The International Monetary Fund's mission team on Monday announced its support for the government's economic programme, a step that will lead to the release of nearly US$11 billion under its financial aid plan.
"“IMF staff and the Argentine authorities have reached an agreement on the third review of the economic programme supported by the Stand-By Arrangement. Subject to the approval of the Executive Board, Argentina would have access to about US$10.87 billion," the IMF said in a statement.
The IMF board is expected to review the staff recommendation in coming weeks and likely will approve the third review of the beefed-up, three-year loan programme, according to the statement.
"We commend the authorities' policy efforts and strong determination to address macro-economic imbalances and advance their economic stabilisation plan," IMF mission chief Roberto Cardarelli said, adding that overnment reforms are bringing down the high budget deficit, one of the key causes of the crisis last year, and met the deficit target.
"The high fiscal and external deficits, the two imbalances at the heart of the 2018 financial crisis, are in the midst of a significant correction. Economic activity has been weak but there are good prospects for a gradual recovery."
Argentina is currently in recession and the peso lost half its value against the dollar in 2018, after a currency crisis hit the nation.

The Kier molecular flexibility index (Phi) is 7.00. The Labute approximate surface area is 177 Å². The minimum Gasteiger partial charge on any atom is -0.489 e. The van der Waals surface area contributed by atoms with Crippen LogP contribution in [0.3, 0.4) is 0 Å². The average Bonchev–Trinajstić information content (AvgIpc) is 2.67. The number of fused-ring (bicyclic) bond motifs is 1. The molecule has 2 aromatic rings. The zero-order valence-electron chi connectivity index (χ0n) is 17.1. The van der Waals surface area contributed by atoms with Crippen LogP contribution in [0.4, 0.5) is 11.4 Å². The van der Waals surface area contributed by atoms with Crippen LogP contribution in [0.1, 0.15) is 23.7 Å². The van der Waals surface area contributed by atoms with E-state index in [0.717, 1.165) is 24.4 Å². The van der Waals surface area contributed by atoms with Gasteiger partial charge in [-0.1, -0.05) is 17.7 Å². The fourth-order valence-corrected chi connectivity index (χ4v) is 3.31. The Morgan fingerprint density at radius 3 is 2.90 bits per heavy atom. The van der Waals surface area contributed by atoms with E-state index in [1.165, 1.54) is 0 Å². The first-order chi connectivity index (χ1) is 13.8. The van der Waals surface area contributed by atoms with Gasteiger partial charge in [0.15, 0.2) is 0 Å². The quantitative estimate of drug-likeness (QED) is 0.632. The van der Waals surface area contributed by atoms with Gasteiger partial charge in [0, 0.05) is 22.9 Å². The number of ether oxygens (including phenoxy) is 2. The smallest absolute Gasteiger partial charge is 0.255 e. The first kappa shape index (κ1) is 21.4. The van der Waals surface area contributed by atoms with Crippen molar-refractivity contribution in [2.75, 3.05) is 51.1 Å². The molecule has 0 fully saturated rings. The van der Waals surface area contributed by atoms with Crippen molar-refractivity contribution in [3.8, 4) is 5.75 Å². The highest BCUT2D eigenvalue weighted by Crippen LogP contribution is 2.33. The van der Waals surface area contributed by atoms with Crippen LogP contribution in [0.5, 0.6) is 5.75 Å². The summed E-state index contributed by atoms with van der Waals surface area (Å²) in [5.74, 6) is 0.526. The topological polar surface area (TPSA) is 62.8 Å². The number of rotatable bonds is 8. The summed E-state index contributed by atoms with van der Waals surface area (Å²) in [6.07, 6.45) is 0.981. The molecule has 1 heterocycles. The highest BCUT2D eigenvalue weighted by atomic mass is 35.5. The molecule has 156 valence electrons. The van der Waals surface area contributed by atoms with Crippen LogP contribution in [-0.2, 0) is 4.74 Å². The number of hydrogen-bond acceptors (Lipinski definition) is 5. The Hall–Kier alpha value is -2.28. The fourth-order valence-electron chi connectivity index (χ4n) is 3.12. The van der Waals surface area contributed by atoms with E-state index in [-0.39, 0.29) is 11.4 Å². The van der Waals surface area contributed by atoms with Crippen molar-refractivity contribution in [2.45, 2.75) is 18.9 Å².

While the IMF hailed the government's efforts to "mitigate the social impact" of the belt-tightening measures, thousands took to the streets in cities around the country last month to protest against the high price for basic foods and goods.
Since President Mauricio Macri came to power in 2015, electricity bills have gone up 2.1 percent and gas three percent. The government blamed the increase on the removal of significant subsidies in place under the previous administration.
Still, Cardarelli said, "Economic activity has been weak but there are good prospects for a gradual recovery."
"Monthly inflation remains high and breaking inflation inertia will be a lengthy process that will require persistence and consistency in the Central Bank’s cautious approach to monetary base targeting," said the IMF, conceding it will take some time to bring it down.
The IMF praised the Central Bank's efforts to reverse the direction.
Argentina originally secured a $50 billion financing package in June before returning to the IMF to ask for more in October. The IMF granted an extra $6 billion and accelerated disbursements in exchange for tougher conditions.
The government statistics bureau said the economy contracted 3.5 percent in the third quarter of 2018, following a 4.0 percent drop in the second quarter, and plunged 7.5 percent in November alone.